In this very high-concept young-adult novel, a group of high school friends is torn apart after the mysterious death of their golden boy, Jim, in a possible suicide near the end of senior year. Or rather, one of the group — Jim’s girlfriend, Beatrice — is torn away from the rest of the group, retreating into her private grief while the other four members of the group remain close. At the end of her first year of college, Beatrice meets up with the other four, and a second tragedy at the end of that night traps all five young people in a time loop. They are doomed to relieve the last few hours of their lives over and over until they can agree on which one of them will survive — and only one can make it out alive.
This contrivance is used to explore the five characters and how they react to the situation. The ways in which they deal with the time loop will be familiar to anyone who’s seen any film or read any book that deals with the premise of repeated time or repeated lives — they try to escape, then they immerse themselves in hedonistic pleasure, then they finally settle down to seriously trying to solve the problem presented by the loop. One of the group, Martha,, convinces everyone that in order to get out of the loop, they need to solve the mystery of Jim’s death, and so they become obsessed with conducting an investigation, eventually learning that they can travel back to relive different days. When they finally get back to relive the night Jim died, all the pieces are in place for them to finally break out of the Neverworld Wake. Or rather, for one of them to break out.
I read this in a day; it kept the pages turning and kept me engaged in solving the mystery of Jim’s death and waiting to see how/if/who would survive at the end of the novel.
Barbara Kingsolver’s latest novel tells two parallel stories, separated by time but linked by a physical location. In Vineland, New Jersey — a planned utopian community — in the 1880s, science teacher Thatcher Greenwood befriends naturalist Mary Treat. (Both Treat the woman and Vineland the community are historical, though Greenwood is the author’s invention). Meanwhile, over a century later on the same piece of Vineland property, writer Willa Knox copes with an old house (the one formerly occupied by Greenwood, which Willa and her husband have inherited) that is literally falling apart and an extended family that is metaphorically doing the same thing. Both stories evoke the complexity of living in a time of change and upheaval: while Mary Treat and Thatcher Greenwood grapple with new ideas like Darwinian evolution that are considered too dangerous to talk about in the established social order of Vineland, Willa and her family cope with the threat of environmental collapse and the shattering reality of living in an era where a lifetime of work with two middle-class incomes still cannot provide enough security to care for their grown children, a grandchild, and a sick and aging parent.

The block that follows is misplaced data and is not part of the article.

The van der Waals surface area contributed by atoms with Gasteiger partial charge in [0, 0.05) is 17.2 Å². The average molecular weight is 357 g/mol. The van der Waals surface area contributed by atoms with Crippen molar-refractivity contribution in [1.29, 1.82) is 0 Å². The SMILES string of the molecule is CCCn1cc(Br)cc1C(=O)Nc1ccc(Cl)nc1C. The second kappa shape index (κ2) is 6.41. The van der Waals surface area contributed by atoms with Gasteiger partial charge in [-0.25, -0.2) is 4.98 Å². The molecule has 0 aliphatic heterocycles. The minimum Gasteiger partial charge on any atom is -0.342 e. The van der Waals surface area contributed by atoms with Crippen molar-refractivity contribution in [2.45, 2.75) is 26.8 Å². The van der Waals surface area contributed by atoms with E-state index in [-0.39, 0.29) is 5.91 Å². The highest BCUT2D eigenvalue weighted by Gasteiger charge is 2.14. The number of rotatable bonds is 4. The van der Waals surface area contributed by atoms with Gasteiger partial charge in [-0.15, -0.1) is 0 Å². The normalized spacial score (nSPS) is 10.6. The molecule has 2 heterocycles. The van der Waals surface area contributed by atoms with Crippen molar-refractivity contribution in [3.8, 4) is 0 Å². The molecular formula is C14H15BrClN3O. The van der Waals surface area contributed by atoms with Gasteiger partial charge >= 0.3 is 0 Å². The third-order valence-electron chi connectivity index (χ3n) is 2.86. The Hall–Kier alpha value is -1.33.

Not surprisingly, I loved this historical story, but I was a bit surprised that I was even more engaged by the contemporary story. I loved Willa, and the overwhelming pressure that she and her husband always seemed to be under with needs pressing in from them on all sides felt all too real. Willa’s free-spirited daughter Tig provides the difficult and complicated voice of hope in this novel: when everything seems to be collapsing, hope does not reside in trying to hang onto the old order and prop it up (as Willa is constantly trying to prop up the crumbling house they live in with various doomed reclamation schemes) — but to let it go and accept something new, even if it’s hard and unfamiliar. A difficult lesson in the 1880s and in the 2010s, but a necessary one.
I thoroughly enjoyed this book.
This book has looked intriguing to me for awhile. I love stories where people are trapped in loops living their lives over and over again for some reason. This book is not quite like that, but it’s similarly high-concept. A nameless man finds himself in the woods outside what appears to be an upper-class party at an English country estate. A woman may have just been murdered in front of him — but he has no recollection of who or where he is. And just as he’s starting to figure it out — he falls asleep and wakes up on the same day, at the same party, but as a different person.
It turns out that our main character has eight (I think? I lost track) chances to experience this day, each as a different person, with the ultimate goal of solving the mystery of who killed a woman named Evelyn Hardcastle. This is a fiendishly complicated puzzle-type of book, and it’s the sort of thing that’s only going to be worthwhile if the author can pull it off in a satisfactory way. I think Stuart Turton pretty much did — but what didn’t work for me was any deep sense of emotional engagement. I wanted to solve the puzzle but I never got really pulled into the characters or caring what happened to them, which I think is an important missing piece in a novel like this — it can’t be just about the puzzle.